Case 7:21-cv-00120 Document 1 Filed 01/07/21 Page 11 of 18concussion reduction is misleading, because the benefit is imperceptible in contrast to the largeprice difference.F. Defendant’s Claim that the Product is “up to” 48 times more Effective in Providing HeadInjury Protection than Competitors is False, Deceptive and Misleading81.Defendant prominently claims on its website and in marketing materials that theProduct provides “up to” 48 times more head injury protection than competitor products.82.This statement is false and misleading.83.First, the “48x” figure was based on an accident which occurs at a much higher speedthan most bicyclists ever reach.84.This means the “up to” language will have no relevance for consumers and its onlyrelevance is to facilitate the “48x” claim.85.Second, the study was conducted with non-standard head and neck models.86.Third, the disclosure accompanying the claim citing to the study is inconspicuousand does not disclose the issues with the study.87.Fourth, the comparative effectiveness of the Product was based on specific anglesand potential impacts that are inconsistent with real world bicycle accidents.G. Defendant’s Study did not Use any of the Helmets it Promotes88.Defendant’s reliance on the study in making its claims is false and misleadingbecause none of its actual helmets were used in the study.89.III.Instead, Scott ARX helmets were modified to include the WaveCel component.Conclusion90.Defendant misrepresented the Product through affirmative statements.91.Defendant had a duty to disclose the truth about the Product because: (1) the facts at11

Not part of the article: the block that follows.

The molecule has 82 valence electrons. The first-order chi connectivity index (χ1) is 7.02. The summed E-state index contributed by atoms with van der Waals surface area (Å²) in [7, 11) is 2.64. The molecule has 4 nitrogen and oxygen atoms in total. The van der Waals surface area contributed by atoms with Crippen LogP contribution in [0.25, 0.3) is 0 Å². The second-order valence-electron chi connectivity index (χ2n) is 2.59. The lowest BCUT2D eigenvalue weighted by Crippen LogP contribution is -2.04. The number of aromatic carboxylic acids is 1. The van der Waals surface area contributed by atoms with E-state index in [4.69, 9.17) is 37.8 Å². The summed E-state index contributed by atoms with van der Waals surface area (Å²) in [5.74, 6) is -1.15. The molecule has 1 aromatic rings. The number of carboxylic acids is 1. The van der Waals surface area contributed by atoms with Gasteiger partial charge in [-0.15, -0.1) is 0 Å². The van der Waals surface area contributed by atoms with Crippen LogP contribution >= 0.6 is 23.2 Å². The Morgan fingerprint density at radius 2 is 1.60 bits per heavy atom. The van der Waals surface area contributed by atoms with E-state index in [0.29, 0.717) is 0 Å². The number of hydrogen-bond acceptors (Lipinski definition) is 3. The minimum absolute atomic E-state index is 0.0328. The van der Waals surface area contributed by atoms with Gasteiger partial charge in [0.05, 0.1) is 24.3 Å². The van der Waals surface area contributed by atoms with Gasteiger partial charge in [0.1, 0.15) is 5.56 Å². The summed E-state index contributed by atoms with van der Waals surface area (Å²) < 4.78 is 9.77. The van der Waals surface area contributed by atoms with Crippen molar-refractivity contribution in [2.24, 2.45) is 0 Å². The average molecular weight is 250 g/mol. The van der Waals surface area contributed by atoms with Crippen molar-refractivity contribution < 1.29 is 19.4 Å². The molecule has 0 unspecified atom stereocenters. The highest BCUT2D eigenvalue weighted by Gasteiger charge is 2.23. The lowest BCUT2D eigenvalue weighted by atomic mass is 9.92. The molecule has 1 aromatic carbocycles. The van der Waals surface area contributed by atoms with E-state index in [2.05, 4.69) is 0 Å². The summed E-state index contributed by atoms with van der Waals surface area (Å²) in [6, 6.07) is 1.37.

Case 7:21-cv-00120 Document 1 Filed 01/07/21 Page 12 of 18issue involve an issue of safety; (2) it has superior or exclusive knowledge of material facts notknown to plaintiff; (3) it actively concealed material facts from plaintiff; and (4) it made partialrepresentations but also suppressed and failed to disclose other material facts.92.Defendant sold more units of the Product and at higher prices than it would have inthe absence of the misrepresentations, resulting in additional profits at the expense of consumerslike plaintiff.93.The value of the Product that plaintiff purchased and consumed was materially lessthan its value as represented by defendant.94.Had plaintiff and class members known the truth, they would not have bought theProduct or would have paid less for it.95.The Product is sold for a price premium compared to other similar products, no lessthan 6.49 for pack of three, higher than it would otherwise be sold for absent the misleadingrepresentations.Jurisdiction and Venue96.Jurisdiction is proper pursuant to Class Action Fairness Act of 2005 (“CAFA”). 28U.S.C. § 1332(d)(2)97.Under CAFA, district courts have “original federal jurisdiction over class actionsinvolving (1) an aggregate amount in controversy of at least 5,000,000; and (2) minimaldiversity[.]” Gold v. New York Life Ins. Co., 730 F.3d 137, 141 (2d Cir. 2013).98.Plaintiff Andrew Glancey is a citizen of New York.99.Defendant Trek Bicycle Corporation is a Wisconsin corporation with a principalplace of business in Waterloo, Jefferson County, Wisconsin.100. Diversity exists because plaintiff Andrew Glancey and defendant are citizens of12